Tuesday, 25 November 2014
The Wayward Cloud 
The Wayward Cloud was a pseudo-sequel to his masterful What Time is it There? as the two key protagonists from the earlier film returned here, even though they were poles apart thematically, tonally and stylistically. Using environmental crisis as the springboard, Tsai made an alternately vibrant, madcap and dreary film that can be classified, in absence of a better word, as weird. Hsaio-Kang (Lee Kang-sheng), formerly a street hawker selling watches, is now a puppet in adult films, while Shiang-chyi (Chen Shiang-chyi) is back from Paris; meanwhile Taiwan is in the middle of an acute water shortage prompting the government and media to promote watermelons as a viable alternative. The drab, directionless, vacuous and lonely existences of the two characters suddenly get a kick upon their chance encounter in a park, and a strange liaison that borders between love and lust ensues. Tsai valiantly experimented with form (the dull, muted and colorless narrative, portraying the ‘real’, is regularly punctuated with flamboyant, colourful and farcical ‘musical’ sequences, reminiscent of Lars von Trier’s Dancer in the Dark) and content (even those attuned to Tsai’s idiosyncratic style and flair for dry humour would be left flummoxed by the outlandish developments, while moralists are sure to be outraged by the queasy trip). The film reinforced Tsai’s pet themes of urban alienation, ennui, loneliness and longing for human connection, and also made forays into such topics as moral questions on pornography, exploitation, voyeurism and a twisted take on tender romance; however, Tsai’s audacity aside, the end result was rather oblique, unconvincing and bizarre, making this an alternately provocative and confounding watch.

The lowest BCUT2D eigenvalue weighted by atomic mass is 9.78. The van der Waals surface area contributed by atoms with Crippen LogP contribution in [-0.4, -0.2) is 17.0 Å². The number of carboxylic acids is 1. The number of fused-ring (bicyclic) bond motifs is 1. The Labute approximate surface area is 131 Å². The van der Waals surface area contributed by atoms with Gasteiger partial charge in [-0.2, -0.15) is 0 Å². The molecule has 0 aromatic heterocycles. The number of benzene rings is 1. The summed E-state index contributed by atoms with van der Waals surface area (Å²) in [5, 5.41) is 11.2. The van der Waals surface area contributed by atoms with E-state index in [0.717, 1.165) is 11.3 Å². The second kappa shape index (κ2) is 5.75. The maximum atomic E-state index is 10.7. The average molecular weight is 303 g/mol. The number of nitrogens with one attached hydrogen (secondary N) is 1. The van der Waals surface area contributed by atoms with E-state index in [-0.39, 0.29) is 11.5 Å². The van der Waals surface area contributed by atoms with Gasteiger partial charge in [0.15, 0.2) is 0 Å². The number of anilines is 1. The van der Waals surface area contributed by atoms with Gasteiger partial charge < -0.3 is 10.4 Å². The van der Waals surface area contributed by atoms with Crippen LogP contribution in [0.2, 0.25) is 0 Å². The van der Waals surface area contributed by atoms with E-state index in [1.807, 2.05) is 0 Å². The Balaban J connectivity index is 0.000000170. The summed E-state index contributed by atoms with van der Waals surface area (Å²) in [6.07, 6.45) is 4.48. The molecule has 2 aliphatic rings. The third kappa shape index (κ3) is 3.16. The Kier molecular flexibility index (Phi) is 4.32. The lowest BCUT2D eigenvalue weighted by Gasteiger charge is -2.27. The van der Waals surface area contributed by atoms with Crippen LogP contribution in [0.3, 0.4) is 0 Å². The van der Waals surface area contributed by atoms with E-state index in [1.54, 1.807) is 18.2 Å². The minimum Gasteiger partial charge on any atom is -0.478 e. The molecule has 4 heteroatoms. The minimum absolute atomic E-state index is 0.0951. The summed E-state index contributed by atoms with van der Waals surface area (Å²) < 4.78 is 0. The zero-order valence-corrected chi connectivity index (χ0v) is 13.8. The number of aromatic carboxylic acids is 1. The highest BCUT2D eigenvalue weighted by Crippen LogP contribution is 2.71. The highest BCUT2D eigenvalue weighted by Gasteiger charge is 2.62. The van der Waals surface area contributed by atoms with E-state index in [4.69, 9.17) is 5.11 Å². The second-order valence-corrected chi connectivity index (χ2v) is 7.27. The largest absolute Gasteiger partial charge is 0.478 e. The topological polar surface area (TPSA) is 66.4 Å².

Director: Tsai Ming-Liang
Genre: Black Comedy/Social Satire/Musical/Experimental Film